The Collegian
Thursday, February 22, 2024

Faculty members visit Eastern Europe during faculty seminar

The University of Richmond promotes its undergraduate study abroad programs, but the lesser-known Faculty Seminar program provides the same opportunity to faculty members.

Ten faculty members -- led by Uliana Gabara, dean of International Education -- traveled to Russia, Kazakhstan and Kyrgyzstan last May for 2.5 weeks and toured cities, museums and universities during the 15th Faculty Seminar.

Gabara said the goal of the seminar, started in 1989, was for faculty members to visit and learn about a country, see how it appeared through different interdisciplinary prisms and either apply their research to their classes or develop new courses.

"Faculty need the experience of learning something completely new," Gabara said.

This idea appealed to Dan Roberts, associate professor of liberal arts and history, and the host of the radio program, "A Moment in Time." Roberts, who went on the most recent seminar and the faculty trip in 2001, said the program had given him the opportunity to prepare for future radio programs.

"Whenever I go somewhere, I also go with an idea of experiencing the flavor of the international experience, experiencing the international culture," Roberts said. "But I also have in the back of my mind how I can use that experience for future broadcasts on radio."

Gabara led the first Faculty Seminar to Yugoslavia, Poland and the Soviet Union in 1989. Since then, the two- to three-week seminars have gone to 26 countries spanning six continents. As of 2007, one-fourth of the faculty had taken part in the seminar, according to the Office of International Education.

For those faculty members involved in the program, Gabara said, the seminars provided memories every bit as transformative as those of undergraduates.

Margaret Denton, associate professor of art history and a two-time seminar participant (1998 and 2009), said the seminars helped serve as reminders of the world's complexity.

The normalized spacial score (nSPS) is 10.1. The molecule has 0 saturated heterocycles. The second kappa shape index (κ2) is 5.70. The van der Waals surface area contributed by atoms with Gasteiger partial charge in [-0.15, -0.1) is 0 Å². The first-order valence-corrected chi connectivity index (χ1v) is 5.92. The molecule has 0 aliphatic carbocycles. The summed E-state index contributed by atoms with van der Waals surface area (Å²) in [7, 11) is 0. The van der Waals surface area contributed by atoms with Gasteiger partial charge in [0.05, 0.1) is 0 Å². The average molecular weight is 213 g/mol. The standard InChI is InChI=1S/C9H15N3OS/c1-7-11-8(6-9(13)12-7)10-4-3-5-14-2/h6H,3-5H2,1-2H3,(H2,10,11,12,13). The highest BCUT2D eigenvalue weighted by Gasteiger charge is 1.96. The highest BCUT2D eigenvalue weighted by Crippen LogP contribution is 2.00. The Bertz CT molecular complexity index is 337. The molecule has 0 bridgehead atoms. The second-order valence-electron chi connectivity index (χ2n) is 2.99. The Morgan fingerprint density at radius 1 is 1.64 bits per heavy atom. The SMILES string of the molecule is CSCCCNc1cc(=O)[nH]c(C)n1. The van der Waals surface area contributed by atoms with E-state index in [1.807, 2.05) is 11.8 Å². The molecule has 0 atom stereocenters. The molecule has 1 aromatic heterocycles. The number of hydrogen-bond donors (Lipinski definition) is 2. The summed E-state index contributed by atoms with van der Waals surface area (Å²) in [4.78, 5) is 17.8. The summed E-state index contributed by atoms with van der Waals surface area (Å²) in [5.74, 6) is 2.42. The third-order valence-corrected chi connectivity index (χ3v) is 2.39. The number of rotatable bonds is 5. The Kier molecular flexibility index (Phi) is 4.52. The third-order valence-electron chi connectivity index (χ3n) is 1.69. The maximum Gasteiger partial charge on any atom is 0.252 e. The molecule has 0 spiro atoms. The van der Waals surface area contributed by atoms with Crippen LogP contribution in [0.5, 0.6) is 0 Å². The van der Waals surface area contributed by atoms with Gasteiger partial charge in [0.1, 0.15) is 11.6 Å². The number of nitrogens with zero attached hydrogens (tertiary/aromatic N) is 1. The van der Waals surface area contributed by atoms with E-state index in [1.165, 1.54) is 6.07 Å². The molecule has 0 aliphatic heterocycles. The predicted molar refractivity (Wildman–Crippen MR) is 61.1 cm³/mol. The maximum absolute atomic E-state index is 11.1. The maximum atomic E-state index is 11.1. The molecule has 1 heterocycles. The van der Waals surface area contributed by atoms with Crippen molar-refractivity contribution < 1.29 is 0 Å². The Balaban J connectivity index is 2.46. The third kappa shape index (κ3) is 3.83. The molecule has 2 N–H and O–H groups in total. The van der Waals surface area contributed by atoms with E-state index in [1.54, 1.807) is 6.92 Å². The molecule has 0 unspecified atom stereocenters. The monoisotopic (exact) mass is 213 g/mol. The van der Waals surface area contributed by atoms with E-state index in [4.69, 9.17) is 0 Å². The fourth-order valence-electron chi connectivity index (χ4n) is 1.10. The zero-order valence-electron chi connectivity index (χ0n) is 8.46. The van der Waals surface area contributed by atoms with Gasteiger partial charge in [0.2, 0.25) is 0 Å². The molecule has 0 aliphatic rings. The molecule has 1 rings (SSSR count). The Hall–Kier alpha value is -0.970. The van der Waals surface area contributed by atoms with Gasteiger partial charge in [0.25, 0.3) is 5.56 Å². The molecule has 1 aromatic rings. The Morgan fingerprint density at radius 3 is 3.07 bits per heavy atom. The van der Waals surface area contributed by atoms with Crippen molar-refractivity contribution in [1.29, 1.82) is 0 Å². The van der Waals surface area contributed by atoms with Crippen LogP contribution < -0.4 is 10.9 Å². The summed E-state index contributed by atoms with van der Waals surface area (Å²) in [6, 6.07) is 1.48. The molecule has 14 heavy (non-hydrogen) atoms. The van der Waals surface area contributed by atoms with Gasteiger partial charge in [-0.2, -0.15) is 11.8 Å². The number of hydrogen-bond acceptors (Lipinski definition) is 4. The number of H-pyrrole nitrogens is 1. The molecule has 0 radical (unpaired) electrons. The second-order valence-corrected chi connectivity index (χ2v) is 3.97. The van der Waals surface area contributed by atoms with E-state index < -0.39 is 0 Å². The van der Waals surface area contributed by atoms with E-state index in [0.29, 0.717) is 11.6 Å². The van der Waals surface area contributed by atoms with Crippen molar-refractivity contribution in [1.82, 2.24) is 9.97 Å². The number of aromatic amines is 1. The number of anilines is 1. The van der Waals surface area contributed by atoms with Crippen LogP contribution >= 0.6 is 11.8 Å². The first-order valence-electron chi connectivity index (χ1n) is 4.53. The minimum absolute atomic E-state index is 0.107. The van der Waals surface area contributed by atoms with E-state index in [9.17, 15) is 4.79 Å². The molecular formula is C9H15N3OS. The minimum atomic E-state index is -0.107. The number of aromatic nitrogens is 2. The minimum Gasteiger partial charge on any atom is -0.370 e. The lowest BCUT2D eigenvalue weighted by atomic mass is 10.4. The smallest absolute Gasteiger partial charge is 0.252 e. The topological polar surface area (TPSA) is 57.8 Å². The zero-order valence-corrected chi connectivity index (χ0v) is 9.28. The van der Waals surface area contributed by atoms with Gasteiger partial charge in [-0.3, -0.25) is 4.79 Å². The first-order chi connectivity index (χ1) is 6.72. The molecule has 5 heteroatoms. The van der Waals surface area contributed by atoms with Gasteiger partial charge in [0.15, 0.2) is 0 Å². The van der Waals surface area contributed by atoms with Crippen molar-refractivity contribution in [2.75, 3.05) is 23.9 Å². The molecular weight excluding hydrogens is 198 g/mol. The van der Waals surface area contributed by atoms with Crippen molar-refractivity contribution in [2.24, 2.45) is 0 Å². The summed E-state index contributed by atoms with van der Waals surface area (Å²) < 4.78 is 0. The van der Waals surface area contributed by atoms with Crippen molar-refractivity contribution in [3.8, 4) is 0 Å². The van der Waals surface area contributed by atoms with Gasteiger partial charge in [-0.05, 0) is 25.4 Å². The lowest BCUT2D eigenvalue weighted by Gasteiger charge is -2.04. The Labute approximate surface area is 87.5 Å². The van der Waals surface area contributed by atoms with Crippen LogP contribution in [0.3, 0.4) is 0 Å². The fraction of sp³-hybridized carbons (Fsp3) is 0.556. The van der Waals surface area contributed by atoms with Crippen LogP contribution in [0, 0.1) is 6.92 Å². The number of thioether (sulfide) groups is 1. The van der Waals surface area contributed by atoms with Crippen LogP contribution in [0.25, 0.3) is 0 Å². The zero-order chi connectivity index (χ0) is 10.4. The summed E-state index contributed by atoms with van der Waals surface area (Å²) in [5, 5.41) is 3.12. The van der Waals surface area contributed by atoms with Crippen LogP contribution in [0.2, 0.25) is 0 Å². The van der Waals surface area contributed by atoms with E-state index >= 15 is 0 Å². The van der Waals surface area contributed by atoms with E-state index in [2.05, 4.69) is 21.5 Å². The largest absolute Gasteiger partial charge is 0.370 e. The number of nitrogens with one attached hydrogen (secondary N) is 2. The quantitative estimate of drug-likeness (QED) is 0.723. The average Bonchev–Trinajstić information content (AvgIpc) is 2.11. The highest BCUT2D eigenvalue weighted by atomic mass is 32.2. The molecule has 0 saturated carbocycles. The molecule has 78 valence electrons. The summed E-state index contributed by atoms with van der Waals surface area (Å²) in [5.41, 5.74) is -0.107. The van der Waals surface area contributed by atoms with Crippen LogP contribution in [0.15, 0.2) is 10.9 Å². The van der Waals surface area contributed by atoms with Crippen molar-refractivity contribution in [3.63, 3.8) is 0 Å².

"The experience reminded me that a complex world requires multiple perspectives, and that exposure to other perspectives enhances our own teaching and research," Denton said.

To ensure a diverse field of faculty members, the seminar's application and selection process aims to include professors from as many different disciplines, schools and levels of teaching experience as possible, Gabara said. Thirty-two different departments and offices have been represented in the 15 seminars, according to the Office of International Education.

Denton said it was these interactions with her colleagues from different disciplines that made the seminars most rewarding.

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"We are a liberal arts college," Denton said, "but often faculty have little time to understand what their colleagues in other disciplines teach and research. The different strengths of individual members benefit the whole group in its effort to better understand the countries we visit and the people we encounter."

Faculty members also helped each other in more practical ways during the most recent seminar to Russia.

Roberts said the faculty would have struggled in Russia had it not been for the Russian speakers in the group.

"It was terrific being able to go with them," Roberts said. "To have three Russian speakers on the trip made it a much richer experience."

After the seminar, faculty members are encouraged to incorporate their time abroad into their courses, Gabara said.

Denton co-taught a course on Indian politics, history and culture after her 1998 seminar in India, and said that after this year's trip to Russia she would be better able to describe to her 20th-century art class the quality of the modern paintings she had seen in person.

Roberts, who has classes that include students in his research for "A Moment in Time," said that passing-on the lessons from his time abroad would go beyond just his students.

"The results of this faculty seminar, multiplied by the experience of my students in future classes, will be even more multiplied by the number of people that will listen to 'A Moment in Time' and benefit from it, not just in my classrooms, but also in a much wider radio, television and video audience," Roberts said.

Contact staff writer Stephen O'Hara at

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